City, UNM and State Unite to Open First of Its Kind Trade Office in Mexico City
August 25, 2014
Albuquerque Mayor Richard J. Berry, New Mexico Economic Development Secretary Jon Barela and University of New Mexico Assistant to the President for Global Initiatives MaryAnne Saunders announced recently the opening of the "New Mexico Trade and Higher Education Center of Mexico City," at a press conference held at the Consulate of Mexico in Albuquerque.
The initiative is not only an unprecedented partnership between the city, state and university, but it is also unique to all other U.S. representative offices currently in operation in Mexico.
"This is a crucial next step for our international trade development efforts in Albuquerque and throughout New Mexico," said Mayor Berry. "Strong trends in near-shoring, favorable shifts in freight logistics in Mexico, and the country's rapidly growing consumer economy are just a few of the reasons why the timing is perfect for us to establish our presence in this metro area of more than 20 million people."
Mexico is currently New Mexico's largest export market registering over $800 million in exports in 2013, more than twice the $385 million total from just five years ago (2009). The increase in exports goes hand in hand with recent growth in the New Mexico borderplex region, particularly at the Santa Teresa port of entry where Union Pacific Railroad opened its $400 million state of the art intermodal facility in April.
"New Mexico has doubled its exports to Mexico over the last four years, this office will help continue our growth," said Barela. "It complements the work taking place at the New Mexico-Chihuahua border to build a word-class port for trade and industry, and position New Mexico as a leader in international trade."
The New Mexico Trade and Higher Education Center will be located at the World Trade Center Mexico and be staffed by two experts within the fields of international business development and higher education. Margo Galvan, a Mexico City native with over 25 years assisting foreign companies and governments enter the Mexican market, will work with New Mexico companies interested in finding customers, partners or distributors throughout Mexico. Galvan will also play an important role in New Mexico's efforts to position the state as a strategic location for Mexican foreign direct investment.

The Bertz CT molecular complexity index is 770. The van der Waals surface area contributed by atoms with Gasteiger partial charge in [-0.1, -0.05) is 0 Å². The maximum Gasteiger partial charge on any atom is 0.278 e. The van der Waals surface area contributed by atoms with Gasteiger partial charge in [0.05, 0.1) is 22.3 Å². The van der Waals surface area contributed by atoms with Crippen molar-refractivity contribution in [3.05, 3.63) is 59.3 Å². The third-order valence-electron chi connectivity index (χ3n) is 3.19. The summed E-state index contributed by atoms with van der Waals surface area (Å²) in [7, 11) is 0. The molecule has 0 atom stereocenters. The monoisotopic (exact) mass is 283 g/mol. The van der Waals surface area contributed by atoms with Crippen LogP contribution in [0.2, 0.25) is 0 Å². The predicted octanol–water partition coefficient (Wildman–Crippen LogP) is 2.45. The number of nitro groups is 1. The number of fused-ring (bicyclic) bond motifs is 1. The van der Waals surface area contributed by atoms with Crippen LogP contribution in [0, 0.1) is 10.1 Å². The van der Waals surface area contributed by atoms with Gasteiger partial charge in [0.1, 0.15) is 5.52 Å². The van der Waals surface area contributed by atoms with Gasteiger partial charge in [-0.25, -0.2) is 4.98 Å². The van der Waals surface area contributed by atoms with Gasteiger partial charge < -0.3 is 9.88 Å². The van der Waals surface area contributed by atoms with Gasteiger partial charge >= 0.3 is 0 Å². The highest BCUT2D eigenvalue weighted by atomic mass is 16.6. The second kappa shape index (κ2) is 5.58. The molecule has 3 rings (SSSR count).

Angelica Careaga, a seasoned international higher education expert with over 30 years of experience, will focus attention on building partnerships between the University of New Mexico (UNM) and Mexican higher education institutions including recruiting Mexican undergraduate and graduate students to the UNM's degree programs, developing valuable study abroad experiences for UNM students in Mexico, and responding to Presidents Obama and Peña Nieto's Bilateral Forum on Higher Education, Innovation and Research, as well as to the Proyecta 100,000 and the 100,000 Strong in the Americas initiatives. Careaga will leverage the long and rich history that UNM has had in working collaboratively with Mexican institutions as she helps create a reinvigorated partnership between our two countries.
"While we currently have many research and educational programs with Mexican universities, we know that much more collaboration is possible," Saunders said. "We believe that this effort will create stronger interactions at all levels, and UNM looks forward to enhancing our partnerships with our Mexican colleagues, in order to provide more research and educational opportunities to our students and theirs."
Mayor Berry and UNM President Robert Frank will lead an official delegation to Mexico City next week to meet with Mexican officials and inaugurate the office. Representatives of New Mexico's business community will join the Mayor and President Frank to hold the first series of business meetings being organized under the auspices of the new office.
"The new office will be a game-changer for the bilateral relationship between Mexico and New Mexico, as it aims to strengthen key areas such as trade and education," added Consul Mauricio Ibarra of the Mexican Consulate in Albuquerque. "We are confident it will also have positive outcomes in terms of cultural and tourism promotion"